Their modified complaint certainly covers all the bases. Still fishing around for that environmental-impact angle? According to the Friends of the Capital Crescent Trail, the Purple Line will be a regular stormwater spigot, generating untold amounts of runoff. Do you doubt people will actually ride on the Purple Line? So do they: They point out studies suggesting that the bulk of Montgomery County’s job growth is taking place well to the north of Chevy Chase and Bethesda—which happens to be far, far away from where they live. Are you wondering if the line’s route will really do anything to ameliorate traffic congestion in the D.C. area, some of the worst in the nation? Most of the jams in Montgomery County, the group asserts, are on streets that run north/south…but the Purple Line will, generally speaking, run from east to west! (Take that, light-rail supporters! Because as anyone who has ever driven a car knows, you never, ever have to take a northerly or southerly road to get to your easterly or westerly destination.)

None of it is true, of course. The Purple Line, which has been in the works in one form or another since 2003, has already been the subject of numerous environmental-impact studies and cost-benefit analyses—the conclusions of which can all be viewed, in their entirety, on the project’s admirably transparent website. The results of these studies have been more than enough to earn the Purple Line the support of major environmental groups, including the Chesapeake Bay Foundation, the Sierra Club, Clean Water Action, and NRDC (disclosure). These groups all know that the Purple Line is poised to deliver on light rail’s promise of fewer cars on the road—and hence less carbon-based exhaust polluting our air and less exhaust-based particulate matter blending with stormwater runoff to poison our creeks, streams, and bays. As for the social and economic benefits that will come with a project like this, the road-to-Damascus-style conversion of Governor Hogan, a libertarian conservative who once headed a think tank that was openly hostile to light rail, speaks for itself.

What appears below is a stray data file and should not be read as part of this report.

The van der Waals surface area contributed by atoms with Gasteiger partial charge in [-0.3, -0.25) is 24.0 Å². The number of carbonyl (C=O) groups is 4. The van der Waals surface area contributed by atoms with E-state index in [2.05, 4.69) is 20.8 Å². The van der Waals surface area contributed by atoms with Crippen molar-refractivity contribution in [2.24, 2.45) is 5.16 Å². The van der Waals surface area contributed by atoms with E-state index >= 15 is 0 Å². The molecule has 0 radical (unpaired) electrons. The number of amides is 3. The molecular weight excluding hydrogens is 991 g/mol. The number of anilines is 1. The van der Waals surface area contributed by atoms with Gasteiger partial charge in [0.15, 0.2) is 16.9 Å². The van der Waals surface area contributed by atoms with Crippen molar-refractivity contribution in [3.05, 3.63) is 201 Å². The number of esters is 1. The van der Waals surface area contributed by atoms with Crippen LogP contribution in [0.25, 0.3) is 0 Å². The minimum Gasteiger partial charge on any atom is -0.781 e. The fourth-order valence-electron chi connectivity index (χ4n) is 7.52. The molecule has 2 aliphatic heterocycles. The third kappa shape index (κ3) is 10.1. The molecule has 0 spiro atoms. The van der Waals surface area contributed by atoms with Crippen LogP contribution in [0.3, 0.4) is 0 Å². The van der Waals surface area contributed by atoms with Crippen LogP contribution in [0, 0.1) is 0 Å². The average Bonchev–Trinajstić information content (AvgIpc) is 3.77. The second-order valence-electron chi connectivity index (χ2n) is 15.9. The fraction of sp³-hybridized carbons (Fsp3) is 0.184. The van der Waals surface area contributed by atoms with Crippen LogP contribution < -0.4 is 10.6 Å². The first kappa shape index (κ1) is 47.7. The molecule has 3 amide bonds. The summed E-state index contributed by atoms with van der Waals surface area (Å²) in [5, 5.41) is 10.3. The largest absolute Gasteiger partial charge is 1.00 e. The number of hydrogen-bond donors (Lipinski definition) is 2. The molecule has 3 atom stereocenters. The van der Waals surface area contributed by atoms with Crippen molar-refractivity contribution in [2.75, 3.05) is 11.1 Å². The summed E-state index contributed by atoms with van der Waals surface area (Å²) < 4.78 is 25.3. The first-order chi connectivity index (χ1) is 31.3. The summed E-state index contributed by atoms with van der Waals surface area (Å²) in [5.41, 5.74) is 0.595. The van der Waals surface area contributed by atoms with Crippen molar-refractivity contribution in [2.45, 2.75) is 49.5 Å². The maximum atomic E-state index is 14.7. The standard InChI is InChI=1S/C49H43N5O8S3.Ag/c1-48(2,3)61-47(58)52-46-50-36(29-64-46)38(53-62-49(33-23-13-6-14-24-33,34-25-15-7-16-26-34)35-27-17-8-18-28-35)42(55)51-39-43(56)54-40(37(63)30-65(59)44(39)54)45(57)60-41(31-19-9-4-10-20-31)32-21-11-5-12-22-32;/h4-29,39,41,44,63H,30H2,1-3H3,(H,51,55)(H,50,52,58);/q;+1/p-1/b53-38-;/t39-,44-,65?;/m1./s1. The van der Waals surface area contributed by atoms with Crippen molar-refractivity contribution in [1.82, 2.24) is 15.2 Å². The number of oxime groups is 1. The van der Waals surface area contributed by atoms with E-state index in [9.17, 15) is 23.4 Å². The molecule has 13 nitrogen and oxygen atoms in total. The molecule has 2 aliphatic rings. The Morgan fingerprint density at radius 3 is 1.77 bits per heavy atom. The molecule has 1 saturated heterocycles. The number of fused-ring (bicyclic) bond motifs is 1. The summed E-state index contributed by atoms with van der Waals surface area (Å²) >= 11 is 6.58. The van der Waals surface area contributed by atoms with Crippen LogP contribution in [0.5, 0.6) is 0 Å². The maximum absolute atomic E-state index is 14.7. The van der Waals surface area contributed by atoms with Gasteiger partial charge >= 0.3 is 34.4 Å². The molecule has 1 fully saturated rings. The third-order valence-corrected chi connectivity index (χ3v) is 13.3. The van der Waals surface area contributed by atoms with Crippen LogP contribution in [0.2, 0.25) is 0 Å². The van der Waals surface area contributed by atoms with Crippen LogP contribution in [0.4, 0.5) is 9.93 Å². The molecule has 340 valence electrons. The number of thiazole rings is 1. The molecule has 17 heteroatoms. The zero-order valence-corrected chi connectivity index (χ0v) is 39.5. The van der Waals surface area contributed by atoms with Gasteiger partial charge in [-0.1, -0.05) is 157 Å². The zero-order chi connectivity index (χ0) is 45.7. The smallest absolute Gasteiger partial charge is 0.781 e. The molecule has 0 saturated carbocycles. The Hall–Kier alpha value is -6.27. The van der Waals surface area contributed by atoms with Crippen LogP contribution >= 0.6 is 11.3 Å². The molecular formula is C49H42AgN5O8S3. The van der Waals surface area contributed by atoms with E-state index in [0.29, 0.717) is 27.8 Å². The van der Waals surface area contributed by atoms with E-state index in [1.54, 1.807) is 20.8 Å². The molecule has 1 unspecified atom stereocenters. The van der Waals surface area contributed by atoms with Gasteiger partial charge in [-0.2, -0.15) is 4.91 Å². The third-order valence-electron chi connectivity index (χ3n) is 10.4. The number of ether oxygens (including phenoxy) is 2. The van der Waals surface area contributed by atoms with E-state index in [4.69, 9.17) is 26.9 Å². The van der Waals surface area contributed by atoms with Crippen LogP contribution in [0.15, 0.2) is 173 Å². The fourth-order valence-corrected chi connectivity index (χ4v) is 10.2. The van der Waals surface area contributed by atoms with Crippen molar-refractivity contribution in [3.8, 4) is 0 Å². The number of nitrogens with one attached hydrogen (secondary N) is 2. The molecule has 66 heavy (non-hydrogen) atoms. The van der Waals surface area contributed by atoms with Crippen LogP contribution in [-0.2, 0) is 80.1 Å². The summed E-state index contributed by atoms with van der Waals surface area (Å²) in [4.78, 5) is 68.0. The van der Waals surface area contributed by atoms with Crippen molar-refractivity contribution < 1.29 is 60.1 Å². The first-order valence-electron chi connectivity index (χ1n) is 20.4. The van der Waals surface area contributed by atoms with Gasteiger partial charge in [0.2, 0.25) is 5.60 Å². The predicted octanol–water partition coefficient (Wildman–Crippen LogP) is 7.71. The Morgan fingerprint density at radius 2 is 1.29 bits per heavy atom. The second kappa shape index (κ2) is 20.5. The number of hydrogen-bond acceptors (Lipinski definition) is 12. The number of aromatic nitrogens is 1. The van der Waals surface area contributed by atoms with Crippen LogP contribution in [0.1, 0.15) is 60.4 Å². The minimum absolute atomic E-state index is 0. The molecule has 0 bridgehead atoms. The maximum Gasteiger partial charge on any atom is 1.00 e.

The Friends of the Capital Crescent Trail has every right to protest the building of a light rail line close to their homes. And its members even have the right to be clever about it, by making it seem like they are motivated by a concern for the public good. But invoking the mantle of environmentalism for self-serving purposes isn’t just cynical: It’s actively damaging to the cause. When every grievance is cast as an environmental one, it only makes the real battles—of which there are many—that much harder to win.